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What is Cremation? Understanding the Cremation Process


No one can prepare you for the loss of a loved one, but knowing that they will be respectfully and lovingly cared for can relieve some of your worries. Cremation vs burial is a common concern that can be a challenge to deal with during this difficult time. Let’s explore some of the history and facts about cremation to help you better understand the cremation process. 

History of Cremation

Cremation has been a method of final disposition for the human body for thousands of years. In basic terms, cremation is the process of breaking down the body through high heat, producing ashes. The ashes are also commonly referred to as “cremains”, a portmanteau of the terms “cremation” and “remains”.

The oldest evidence of cremation (as well as the oldest human remains found in Australia) are attributed to an aboriginal woman known as the Mungo Lady. She lived around the shores of Lake Mungo, which is currently a dry lake located in New South Wales, Australia. 

Modern Cremation

Modern cremations, described as using a cremator within a crematorium, began about a century ago. Cremation techniques were further developed for the western world in the late-19th century, and showcased in the 1873 Vienna Exposition by Professor Ludovico Brunetti of Padua. Another great proponent of cremation during this time was Sir Henry Thompson, Queen Victoria’s surgeon. A year after the Vienna Exposition in 1874, he published Cremation: The Treatment of the Body After Death─ an influential piece in support of the practice. This attracted global attention, sparking a cremation movement in both Europe and the Americas. 

Cremation has been seen as both celebratory and taboo, depending on individuals’ religion and culture. However, according to the Cremation Association of North America, the national cremation rate in the United States was over 50% in 2018─ and continues to rise.. Cremations have become a popular , modern funerary practice. In certain areas where land is scarce and expensive, cremations have become the default choice for those looking to honor their loved ones.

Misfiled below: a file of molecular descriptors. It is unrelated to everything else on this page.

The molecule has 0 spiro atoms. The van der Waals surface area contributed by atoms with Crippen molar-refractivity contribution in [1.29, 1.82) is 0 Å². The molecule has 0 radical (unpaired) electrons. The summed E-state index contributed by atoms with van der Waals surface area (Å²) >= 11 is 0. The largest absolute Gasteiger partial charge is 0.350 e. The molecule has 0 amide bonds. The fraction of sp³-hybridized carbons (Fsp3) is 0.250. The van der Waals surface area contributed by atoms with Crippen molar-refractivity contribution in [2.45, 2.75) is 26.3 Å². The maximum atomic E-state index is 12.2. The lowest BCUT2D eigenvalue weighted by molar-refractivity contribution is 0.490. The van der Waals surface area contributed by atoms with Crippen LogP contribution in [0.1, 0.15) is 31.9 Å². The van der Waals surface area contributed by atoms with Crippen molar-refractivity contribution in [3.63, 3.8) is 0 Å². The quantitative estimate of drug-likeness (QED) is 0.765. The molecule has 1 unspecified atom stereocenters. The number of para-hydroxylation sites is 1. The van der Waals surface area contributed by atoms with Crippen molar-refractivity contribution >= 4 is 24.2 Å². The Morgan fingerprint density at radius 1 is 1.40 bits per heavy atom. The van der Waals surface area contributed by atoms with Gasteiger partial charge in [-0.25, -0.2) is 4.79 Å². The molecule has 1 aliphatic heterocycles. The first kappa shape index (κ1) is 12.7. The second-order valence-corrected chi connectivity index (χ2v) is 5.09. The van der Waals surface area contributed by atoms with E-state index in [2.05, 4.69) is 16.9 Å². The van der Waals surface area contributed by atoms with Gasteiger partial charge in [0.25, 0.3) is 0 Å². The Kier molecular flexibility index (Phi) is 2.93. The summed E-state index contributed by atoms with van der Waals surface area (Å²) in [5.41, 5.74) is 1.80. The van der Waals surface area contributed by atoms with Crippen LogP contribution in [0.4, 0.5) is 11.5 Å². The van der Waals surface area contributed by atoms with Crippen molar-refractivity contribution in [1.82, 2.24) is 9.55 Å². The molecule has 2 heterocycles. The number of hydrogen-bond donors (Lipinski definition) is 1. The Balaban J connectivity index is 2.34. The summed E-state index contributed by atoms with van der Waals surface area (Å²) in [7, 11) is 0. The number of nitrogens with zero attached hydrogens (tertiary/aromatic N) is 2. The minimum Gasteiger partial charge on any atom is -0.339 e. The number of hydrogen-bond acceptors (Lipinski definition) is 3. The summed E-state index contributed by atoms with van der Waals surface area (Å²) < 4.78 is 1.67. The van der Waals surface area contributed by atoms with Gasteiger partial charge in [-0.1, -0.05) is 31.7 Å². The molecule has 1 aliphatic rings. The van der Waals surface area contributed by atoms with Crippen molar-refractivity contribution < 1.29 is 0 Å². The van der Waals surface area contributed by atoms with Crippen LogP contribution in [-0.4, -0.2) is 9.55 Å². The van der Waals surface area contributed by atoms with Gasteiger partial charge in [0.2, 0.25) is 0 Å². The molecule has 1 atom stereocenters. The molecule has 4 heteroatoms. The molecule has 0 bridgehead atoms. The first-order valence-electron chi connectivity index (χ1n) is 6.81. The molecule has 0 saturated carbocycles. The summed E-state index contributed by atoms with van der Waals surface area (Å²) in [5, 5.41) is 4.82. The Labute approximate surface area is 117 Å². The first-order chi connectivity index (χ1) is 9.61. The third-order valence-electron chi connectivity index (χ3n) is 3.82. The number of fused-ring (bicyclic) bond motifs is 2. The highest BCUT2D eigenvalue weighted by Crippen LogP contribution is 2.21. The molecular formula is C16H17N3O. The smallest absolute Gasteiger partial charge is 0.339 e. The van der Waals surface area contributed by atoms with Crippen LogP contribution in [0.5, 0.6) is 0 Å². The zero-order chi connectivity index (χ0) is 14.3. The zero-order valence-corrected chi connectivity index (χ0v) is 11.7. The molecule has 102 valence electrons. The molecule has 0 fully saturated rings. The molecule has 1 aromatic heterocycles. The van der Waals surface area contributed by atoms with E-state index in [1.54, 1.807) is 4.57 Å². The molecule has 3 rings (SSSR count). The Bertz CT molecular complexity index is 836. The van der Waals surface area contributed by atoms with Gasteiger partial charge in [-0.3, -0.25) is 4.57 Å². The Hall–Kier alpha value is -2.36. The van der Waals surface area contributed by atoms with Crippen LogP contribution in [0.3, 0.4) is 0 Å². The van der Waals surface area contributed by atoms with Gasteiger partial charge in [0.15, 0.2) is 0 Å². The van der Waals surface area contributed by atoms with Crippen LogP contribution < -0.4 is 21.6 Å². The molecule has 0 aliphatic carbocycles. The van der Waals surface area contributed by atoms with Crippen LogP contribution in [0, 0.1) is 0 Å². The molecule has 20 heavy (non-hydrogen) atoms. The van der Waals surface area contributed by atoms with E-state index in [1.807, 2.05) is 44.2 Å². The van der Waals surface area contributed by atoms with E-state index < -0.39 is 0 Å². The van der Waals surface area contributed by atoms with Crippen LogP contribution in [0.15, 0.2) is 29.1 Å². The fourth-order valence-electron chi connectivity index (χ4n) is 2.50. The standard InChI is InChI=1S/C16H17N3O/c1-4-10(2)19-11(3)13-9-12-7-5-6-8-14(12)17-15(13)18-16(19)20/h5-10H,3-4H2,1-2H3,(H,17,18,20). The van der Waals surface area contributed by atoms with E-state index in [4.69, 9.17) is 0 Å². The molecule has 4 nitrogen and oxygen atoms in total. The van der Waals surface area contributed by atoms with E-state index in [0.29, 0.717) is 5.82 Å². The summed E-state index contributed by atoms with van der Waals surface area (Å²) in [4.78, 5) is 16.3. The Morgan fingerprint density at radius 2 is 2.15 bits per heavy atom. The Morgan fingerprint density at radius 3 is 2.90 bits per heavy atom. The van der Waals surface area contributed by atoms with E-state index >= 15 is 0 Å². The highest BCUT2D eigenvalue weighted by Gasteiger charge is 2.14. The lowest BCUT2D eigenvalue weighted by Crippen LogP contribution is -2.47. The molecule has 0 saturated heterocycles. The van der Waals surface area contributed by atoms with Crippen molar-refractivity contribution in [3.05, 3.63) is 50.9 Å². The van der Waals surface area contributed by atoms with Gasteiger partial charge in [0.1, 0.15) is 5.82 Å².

Direct Cremation: What Are the Ashes?

Wanting to understand what is happening to your loved one during their cremation process is a given. Some crematories allow visitors to witness the crematory, however, another option is a direct cremation. A direct cremation is a simple, straightforward alternative to traditional cremation services, where through the service of a direct crematorium provider, your loved one is transported from their place of passing directly to the crematorium for their private cremation. Following the cremation, your loved one’s ashes are returned to you directly. 

The “ashes” are a product of burning the body and refining it to create the fine powder. The returned cremation remains are typically around 3 to 7 pounds, and should be a pasty, white colored powder. The material is composed of dry calcium phosphates with minor minerals mixed in, and it can be safely scattered or buried in memorial of your loved one with advance permission from your local authorities. You can learn more about the cremation process here.

Cremation Services Near You

Making the decision on how to best say goodbye to your loved ones is a difficult and stressful one, and you may wonder how safely and securely will they be cared for. It is important to ask those questions and expect transparency, quality, and support throughout the process. If you are interested in learning more about cremations, we at Tulip Cremations are happy to help you through your decision. If you are ready to learn more about our direct cremation services, call our Family Care Team at (844) 942-4909 or arrange online

Photo by Yucel Moran on Unsplash